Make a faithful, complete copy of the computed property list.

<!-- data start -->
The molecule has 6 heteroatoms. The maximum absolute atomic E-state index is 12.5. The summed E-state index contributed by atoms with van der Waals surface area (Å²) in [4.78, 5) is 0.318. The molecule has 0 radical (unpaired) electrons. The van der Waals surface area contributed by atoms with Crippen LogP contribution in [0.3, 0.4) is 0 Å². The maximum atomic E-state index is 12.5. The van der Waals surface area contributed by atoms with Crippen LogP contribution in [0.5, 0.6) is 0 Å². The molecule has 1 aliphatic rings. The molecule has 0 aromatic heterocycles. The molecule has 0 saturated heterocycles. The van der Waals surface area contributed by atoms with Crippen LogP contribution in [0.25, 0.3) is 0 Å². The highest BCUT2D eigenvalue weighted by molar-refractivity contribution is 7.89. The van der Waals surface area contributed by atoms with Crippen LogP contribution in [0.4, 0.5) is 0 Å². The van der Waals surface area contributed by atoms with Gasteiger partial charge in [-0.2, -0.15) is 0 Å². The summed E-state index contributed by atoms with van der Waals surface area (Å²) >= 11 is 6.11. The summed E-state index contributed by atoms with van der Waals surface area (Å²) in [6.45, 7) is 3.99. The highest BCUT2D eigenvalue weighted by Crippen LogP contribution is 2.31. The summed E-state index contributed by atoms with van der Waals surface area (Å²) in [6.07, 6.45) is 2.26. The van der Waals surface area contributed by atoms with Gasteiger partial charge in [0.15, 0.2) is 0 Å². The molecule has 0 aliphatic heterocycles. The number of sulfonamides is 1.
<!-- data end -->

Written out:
The molecule has 6 heteroatoms. The maximum absolute atomic E-state index is 12.5. The summed E-state index contributed by atoms with van der Waals surface area (Å²) in [4.78, 5) is 0.318. The molecule has 0 radical (unpaired) electrons. The van der Waals surface area contributed by atoms with Crippen LogP contribution in [0.3, 0.4) is 0 Å². The maximum atomic E-state index is 12.5. The van der Waals surface area contributed by atoms with Crippen LogP contribution in [0.5, 0.6) is 0 Å². The molecule has 1 aliphatic rings. The molecule has 0 aromatic heterocycles. The molecule has 0 saturated heterocycles. The van der Waals surface area contributed by atoms with Crippen LogP contribution in [0.25, 0.3) is 0 Å². The highest BCUT2D eigenvalue weighted by molar-refractivity contribution is 7.89. The van der Waals surface area contributed by atoms with Crippen LogP contribution in [0.4, 0.5) is 0 Å². The van der Waals surface area contributed by atoms with Gasteiger partial charge in [-0.2, -0.15) is 0 Å². The summed E-state index contributed by atoms with van der Waals surface area (Å²) >= 11 is 6.11. The summed E-state index contributed by atoms with van der Waals surface area (Å²) in [6.45, 7) is 3.99. The highest BCUT2D eigenvalue weighted by Crippen LogP contribution is 2.31. The summed E-state index contributed by atoms with van der Waals surface area (Å²) in [6.07, 6.45) is 2.26. The van der Waals surface area contributed by atoms with Gasteiger partial charge in [0.15, 0.2) is 0 Å². The molecule has 0 aliphatic heterocycles. The number of sulfonamides is 1.